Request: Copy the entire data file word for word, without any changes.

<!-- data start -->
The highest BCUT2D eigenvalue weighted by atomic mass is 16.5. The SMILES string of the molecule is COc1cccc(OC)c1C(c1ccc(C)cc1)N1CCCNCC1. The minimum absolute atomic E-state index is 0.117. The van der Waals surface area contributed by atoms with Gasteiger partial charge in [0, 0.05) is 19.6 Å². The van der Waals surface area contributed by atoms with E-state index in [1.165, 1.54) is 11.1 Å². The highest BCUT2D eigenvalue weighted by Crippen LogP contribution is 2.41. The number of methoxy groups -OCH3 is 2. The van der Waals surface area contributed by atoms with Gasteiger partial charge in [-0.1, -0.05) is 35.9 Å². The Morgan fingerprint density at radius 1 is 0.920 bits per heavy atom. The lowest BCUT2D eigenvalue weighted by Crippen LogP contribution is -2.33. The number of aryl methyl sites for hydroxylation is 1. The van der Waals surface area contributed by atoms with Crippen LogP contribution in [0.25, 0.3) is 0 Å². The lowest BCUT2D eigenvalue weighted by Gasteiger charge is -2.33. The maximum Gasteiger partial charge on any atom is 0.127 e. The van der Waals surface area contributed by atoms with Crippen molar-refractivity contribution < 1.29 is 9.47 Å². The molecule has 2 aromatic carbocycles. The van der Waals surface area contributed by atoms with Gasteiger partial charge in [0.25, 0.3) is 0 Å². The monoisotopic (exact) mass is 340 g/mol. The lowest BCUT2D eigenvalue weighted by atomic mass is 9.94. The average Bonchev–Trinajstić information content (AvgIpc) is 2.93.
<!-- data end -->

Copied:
The highest BCUT2D eigenvalue weighted by atomic mass is 16.5. The SMILES string of the molecule is COc1cccc(OC)c1C(c1ccc(C)cc1)N1CCCNCC1. The minimum absolute atomic E-state index is 0.117. The van der Waals surface area contributed by atoms with Gasteiger partial charge in [0, 0.05) is 19.6 Å². The van der Waals surface area contributed by atoms with E-state index in [1.165, 1.54) is 11.1 Å². The highest BCUT2D eigenvalue weighted by Crippen LogP contribution is 2.41. The number of methoxy groups -OCH3 is 2. The van der Waals surface area contributed by atoms with Gasteiger partial charge in [-0.1, -0.05) is 35.9 Å². The Morgan fingerprint density at radius 1 is 0.920 bits per heavy atom. The lowest BCUT2D eigenvalue weighted by Crippen LogP contribution is -2.33. The number of aryl methyl sites for hydroxylation is 1. The van der Waals surface area contributed by atoms with Crippen LogP contribution in [0.25, 0.3) is 0 Å². The lowest BCUT2D eigenvalue weighted by Gasteiger charge is -2.33. The maximum Gasteiger partial charge on any atom is 0.127 e. The van der Waals surface area contributed by atoms with Crippen molar-refractivity contribution < 1.29 is 9.47 Å². The molecule has 2 aromatic carbocycles. The van der Waals surface area contributed by atoms with Gasteiger partial charge in [0.25, 0.3) is 0 Å². The monoisotopic (exact) mass is 340 g/mol. The lowest BCUT2D eigenvalue weighted by atomic mass is 9.94. The average Bonchev–Trinajstić information content (AvgIpc) is 2.93.